Warning: Potential readers are warned of the "adult nature" of this book before following any links below.
Lost Girls, Alan Moore and Melinda Gebbie's controversial take on the adult lives of Alice (from Alice in Wonderland), Wendy (from Peter Pan) and Dorothy (from Wizard of Oz) will finally be released in the United Kingdom and European Union on 1 January.
Publishers Top Shelf say that potential readers should get their copies fast, "as the limited supply will most likely disappear within a few weeks".
Publication on this side of the pond was delayed after officials for Great Ormond Street Hospital – which was given the copyright to Peter Pan by J. M. Barrie in 1929 – asserted that Moore would need their permission to publish the book in the UK (and by implication, elsewhere in the EU). Moore indicated that he would not be seeking their licence, claiming that he hadn't expected his work to be "banned" and that the hospital only holds the rights to performances of the original work, not to the individual characters. In October 2006, Newsarama reported that after "amicable discussions", Top Shelf had signed an agreement with the Hospital that, while not conceding copyright infringement, they would not publish Lost Girls in the UK until after the copyright lapsed at the end of 2007.
(Great Ormond Street Hospital's copyright on Peter Pan originally ended in 1987, but was reestablished through 2007 due to the EU directive. In the US, the Hospital claims copyright on Peter Pan through 2023, based on the copyright of the play of the book, published in 1928. Additionally, the UK government gave the Hospital a perpetual copyright, allowing it to receive a royalty for any publication or performance of the work (or works based on the play), although the ruling does not allow Hospital to refuse permission or exercise creative control. The US copyright has been contested for years, by Disney and others. For more on the copyright of Peter Pan, see this Wikipedia article).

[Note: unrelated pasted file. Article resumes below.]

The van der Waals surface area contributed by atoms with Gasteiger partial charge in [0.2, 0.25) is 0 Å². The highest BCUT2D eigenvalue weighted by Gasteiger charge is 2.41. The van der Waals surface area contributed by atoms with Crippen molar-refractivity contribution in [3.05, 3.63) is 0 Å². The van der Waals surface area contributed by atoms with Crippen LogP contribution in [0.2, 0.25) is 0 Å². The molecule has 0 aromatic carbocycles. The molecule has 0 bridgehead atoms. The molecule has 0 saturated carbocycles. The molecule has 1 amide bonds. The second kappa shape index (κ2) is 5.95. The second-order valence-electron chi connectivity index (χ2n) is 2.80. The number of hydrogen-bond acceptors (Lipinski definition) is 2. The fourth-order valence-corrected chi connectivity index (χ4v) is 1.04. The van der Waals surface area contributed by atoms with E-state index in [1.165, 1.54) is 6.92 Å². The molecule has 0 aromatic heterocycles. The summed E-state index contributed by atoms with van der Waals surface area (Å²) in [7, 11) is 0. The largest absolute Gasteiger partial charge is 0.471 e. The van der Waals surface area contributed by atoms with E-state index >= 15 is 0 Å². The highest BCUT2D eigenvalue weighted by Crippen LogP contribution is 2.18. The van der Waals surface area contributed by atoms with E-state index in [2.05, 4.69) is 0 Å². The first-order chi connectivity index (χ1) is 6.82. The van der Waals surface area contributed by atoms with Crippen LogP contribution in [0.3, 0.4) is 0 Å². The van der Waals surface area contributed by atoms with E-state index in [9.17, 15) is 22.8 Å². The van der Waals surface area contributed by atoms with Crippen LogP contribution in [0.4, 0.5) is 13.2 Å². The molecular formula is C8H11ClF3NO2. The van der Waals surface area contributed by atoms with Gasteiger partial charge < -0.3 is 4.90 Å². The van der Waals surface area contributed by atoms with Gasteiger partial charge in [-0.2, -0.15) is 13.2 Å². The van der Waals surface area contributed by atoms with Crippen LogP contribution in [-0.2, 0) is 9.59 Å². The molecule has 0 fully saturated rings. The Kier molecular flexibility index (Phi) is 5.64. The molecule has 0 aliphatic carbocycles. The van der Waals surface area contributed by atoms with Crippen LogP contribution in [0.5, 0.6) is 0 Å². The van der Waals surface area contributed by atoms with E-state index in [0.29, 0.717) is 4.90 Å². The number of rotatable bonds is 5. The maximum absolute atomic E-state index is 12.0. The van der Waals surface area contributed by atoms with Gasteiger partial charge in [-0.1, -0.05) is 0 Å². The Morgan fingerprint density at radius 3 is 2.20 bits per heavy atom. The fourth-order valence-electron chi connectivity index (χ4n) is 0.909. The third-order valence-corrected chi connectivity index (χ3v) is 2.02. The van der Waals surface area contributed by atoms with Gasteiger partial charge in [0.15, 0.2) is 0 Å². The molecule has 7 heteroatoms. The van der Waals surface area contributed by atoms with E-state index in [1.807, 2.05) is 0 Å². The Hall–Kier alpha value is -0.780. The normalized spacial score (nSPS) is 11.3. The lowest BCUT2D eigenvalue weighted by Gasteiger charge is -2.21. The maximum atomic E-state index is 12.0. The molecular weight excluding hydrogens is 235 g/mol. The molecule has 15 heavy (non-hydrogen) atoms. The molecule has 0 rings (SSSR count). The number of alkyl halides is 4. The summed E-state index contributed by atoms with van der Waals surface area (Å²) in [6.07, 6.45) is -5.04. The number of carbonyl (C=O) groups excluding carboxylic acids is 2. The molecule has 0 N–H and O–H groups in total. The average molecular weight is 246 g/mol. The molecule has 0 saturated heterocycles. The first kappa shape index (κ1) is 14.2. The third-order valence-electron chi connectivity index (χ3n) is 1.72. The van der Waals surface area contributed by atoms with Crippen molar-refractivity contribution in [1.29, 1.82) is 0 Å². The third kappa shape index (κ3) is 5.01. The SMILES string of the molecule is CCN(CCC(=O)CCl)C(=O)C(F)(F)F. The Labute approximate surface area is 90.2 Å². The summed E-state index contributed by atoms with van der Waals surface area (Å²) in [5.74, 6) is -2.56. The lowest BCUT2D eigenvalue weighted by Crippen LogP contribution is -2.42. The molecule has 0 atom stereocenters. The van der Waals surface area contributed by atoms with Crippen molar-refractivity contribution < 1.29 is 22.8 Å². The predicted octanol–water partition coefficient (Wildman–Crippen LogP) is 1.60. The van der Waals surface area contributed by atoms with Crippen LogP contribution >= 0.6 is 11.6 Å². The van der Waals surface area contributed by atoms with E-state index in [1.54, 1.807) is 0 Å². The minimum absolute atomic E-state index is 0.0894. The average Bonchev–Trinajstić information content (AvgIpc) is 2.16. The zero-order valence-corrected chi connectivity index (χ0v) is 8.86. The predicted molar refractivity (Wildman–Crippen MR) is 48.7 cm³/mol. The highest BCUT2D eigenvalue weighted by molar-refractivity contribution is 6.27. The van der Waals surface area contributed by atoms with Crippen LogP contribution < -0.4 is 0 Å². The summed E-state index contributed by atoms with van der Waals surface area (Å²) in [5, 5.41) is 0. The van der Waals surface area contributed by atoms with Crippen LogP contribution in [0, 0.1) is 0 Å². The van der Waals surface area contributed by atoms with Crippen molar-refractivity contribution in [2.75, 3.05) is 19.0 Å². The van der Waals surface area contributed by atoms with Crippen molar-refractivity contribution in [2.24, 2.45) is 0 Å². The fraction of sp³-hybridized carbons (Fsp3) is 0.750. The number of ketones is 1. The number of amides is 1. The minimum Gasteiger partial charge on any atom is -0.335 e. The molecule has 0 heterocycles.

"For more than a century, Alice, Wendy and Dorothy have been our guides through the "Wonderland", "Neverland" and "Land of Oz" of our childhoods," reads the promotional copy on amazon.co.uk for Lost Girls. "Now like us, these three lost girls have grown up and are ready to guide us again, this time through the realms of our sexual awakening and fulfillment. Through their familiar fairytales they share with us their most intimate revelations of desire in its many forms, revelations that shine out radiantly through the dark clouds of war gathering around a luxury Austrian hotel... This is erotic fiction at its finest."
Reaction to the book has been mixed: Village Voice reviewed the book as "a beautiful dirty book 16 years in the making" while Neil Gaiman describes the story as "a bitter-sweet, beautiful, problematic, exhaustive, occasionally exhausting work". Variety's Bags and Boards praises the work but warns that "Bearing no shortage of material to potentially shock or offend the conservative or faint-hearted, Lost Girls is undoubtedly a dicey (and pricey) proposition – even for Moore’s mainstream fan base."
• Lost Girls Cover and Preview Pages Here:
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